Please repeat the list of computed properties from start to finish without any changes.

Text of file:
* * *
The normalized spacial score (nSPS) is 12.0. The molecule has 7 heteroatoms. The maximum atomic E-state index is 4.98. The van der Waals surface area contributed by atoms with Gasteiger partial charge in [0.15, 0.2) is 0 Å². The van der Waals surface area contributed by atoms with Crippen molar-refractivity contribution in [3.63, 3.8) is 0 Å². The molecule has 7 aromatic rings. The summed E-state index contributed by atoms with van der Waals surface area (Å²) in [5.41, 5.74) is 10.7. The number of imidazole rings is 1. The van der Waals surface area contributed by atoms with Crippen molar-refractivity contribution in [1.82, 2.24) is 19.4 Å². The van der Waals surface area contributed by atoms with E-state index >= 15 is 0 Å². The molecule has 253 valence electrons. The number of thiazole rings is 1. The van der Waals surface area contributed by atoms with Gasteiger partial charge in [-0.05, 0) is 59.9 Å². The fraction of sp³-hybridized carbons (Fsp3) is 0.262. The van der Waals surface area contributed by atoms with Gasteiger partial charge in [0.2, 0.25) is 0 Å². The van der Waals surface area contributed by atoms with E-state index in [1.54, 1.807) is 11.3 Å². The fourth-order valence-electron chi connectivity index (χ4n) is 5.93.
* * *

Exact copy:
The normalized spacial score (nSPS) is 12.0. The molecule has 7 heteroatoms. The maximum atomic E-state index is 4.98. The van der Waals surface area contributed by atoms with Gasteiger partial charge in [0.15, 0.2) is 0 Å². The van der Waals surface area contributed by atoms with Crippen molar-refractivity contribution in [3.63, 3.8) is 0 Å². The molecule has 7 aromatic rings. The summed E-state index contributed by atoms with van der Waals surface area (Å²) in [5.41, 5.74) is 10.7. The number of imidazole rings is 1. The van der Waals surface area contributed by atoms with Crippen molar-refractivity contribution in [1.82, 2.24) is 19.4 Å². The van der Waals surface area contributed by atoms with E-state index >= 15 is 0 Å². The molecule has 253 valence electrons. The number of thiazole rings is 1. The van der Waals surface area contributed by atoms with Gasteiger partial charge in [-0.05, 0) is 59.9 Å². The fraction of sp³-hybridized carbons (Fsp3) is 0.262. The van der Waals surface area contributed by atoms with Gasteiger partial charge in [0.2, 0.25) is 0 Å². The van der Waals surface area contributed by atoms with E-state index in [1.54, 1.807) is 11.3 Å². The fourth-order valence-electron chi connectivity index (χ4n) is 5.93.